Growth in output of the crucial eight core industries declined to a 10-month low of 3.6 per cent in May due to a fall in the pace of growth of steel, cement as well as contraction in crude and natural gas.
This might have an adverse impact on the index of industrial production (IIP) as core industries have 40 per cent weightage in the index. Now, much will depend on the remaining 60 per cent of the IIP.
“The moderation in the growth of core sector industries and automobile production suggest an impending decline in the pace of industrial expansion in May 2018 compared to the initial print of 4.9% for April 2018,” said Aditi Nayar, principal economist at ICRA.
Core sector growth stood at 4.6 per cent in April and 3.9 per cent in May last year.
However, a deeper analysis of the core sector showed a mixed picture. For instance, coal production rose double digits for the second month in a row in May even though at a less pace. The growth stood at 12.1 per cent in May compared to 16 per centt in April.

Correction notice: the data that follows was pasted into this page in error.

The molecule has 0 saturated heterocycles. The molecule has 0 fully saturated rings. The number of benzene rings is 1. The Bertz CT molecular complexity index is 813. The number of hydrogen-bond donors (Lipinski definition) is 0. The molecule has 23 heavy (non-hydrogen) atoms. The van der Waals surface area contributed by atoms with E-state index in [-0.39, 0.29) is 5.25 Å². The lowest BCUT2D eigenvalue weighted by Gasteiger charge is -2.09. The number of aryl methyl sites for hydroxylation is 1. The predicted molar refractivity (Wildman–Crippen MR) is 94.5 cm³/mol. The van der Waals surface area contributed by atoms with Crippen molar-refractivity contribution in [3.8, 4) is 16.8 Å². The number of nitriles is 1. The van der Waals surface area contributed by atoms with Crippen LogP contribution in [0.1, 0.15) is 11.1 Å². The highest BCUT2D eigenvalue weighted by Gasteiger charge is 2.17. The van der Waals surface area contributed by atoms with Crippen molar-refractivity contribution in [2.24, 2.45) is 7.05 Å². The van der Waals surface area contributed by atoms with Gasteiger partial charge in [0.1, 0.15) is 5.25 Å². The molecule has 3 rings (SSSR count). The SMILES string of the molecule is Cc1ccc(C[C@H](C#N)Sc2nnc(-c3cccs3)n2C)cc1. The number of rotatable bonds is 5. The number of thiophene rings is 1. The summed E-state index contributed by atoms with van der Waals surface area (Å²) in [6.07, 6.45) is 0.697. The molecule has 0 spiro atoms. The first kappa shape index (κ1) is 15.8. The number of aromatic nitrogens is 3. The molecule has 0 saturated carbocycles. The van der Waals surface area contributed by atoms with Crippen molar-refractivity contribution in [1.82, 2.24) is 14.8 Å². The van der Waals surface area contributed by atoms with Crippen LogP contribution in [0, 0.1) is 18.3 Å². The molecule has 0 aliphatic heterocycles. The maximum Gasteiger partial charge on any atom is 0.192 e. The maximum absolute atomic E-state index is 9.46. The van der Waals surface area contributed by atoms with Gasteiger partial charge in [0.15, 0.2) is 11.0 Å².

Nevertheless, the deterioration in the performance of coal, crude oil and natural gas in May 2018 compared to the previous month is likely to weigh upon the performance of mining in IIP, said Nayar.
Ahead of the monsoon, growth in cement production in May came down to almost one-third that in April. The figures stood at 5.2 per cent in May and 16.5 per cent in April.
Steel production was down at 0.5 per cent in May from 3.8 per cent in the previous month.
Nayar said, “The slide in the pace of growth of steel and cement, in conjunction with an unfavourable base effect, was the chief driver of the sequential dip in core sector expansion.”
Electricity generation went up 3.5 per cent in May compared to 2.1 per cent in the previous month. Nayar said the pick-up of growth in electricity generation was led by a further expansion in thermal electricity generation, as well as a narrowing the contraction in hydroelectricity generation.
Although the progress of the monsoon has improved substantially in the last week after a lull in mid-June 2018, the continued deficit in rainfall received may restrict hydroelectricity generation in the immediate term.
Benefiting from a favourable base effect, the pace of growth of fertilisers surged to a 26-month high of 8.4 per cent in May, ahead of the onset of the kharif planting season.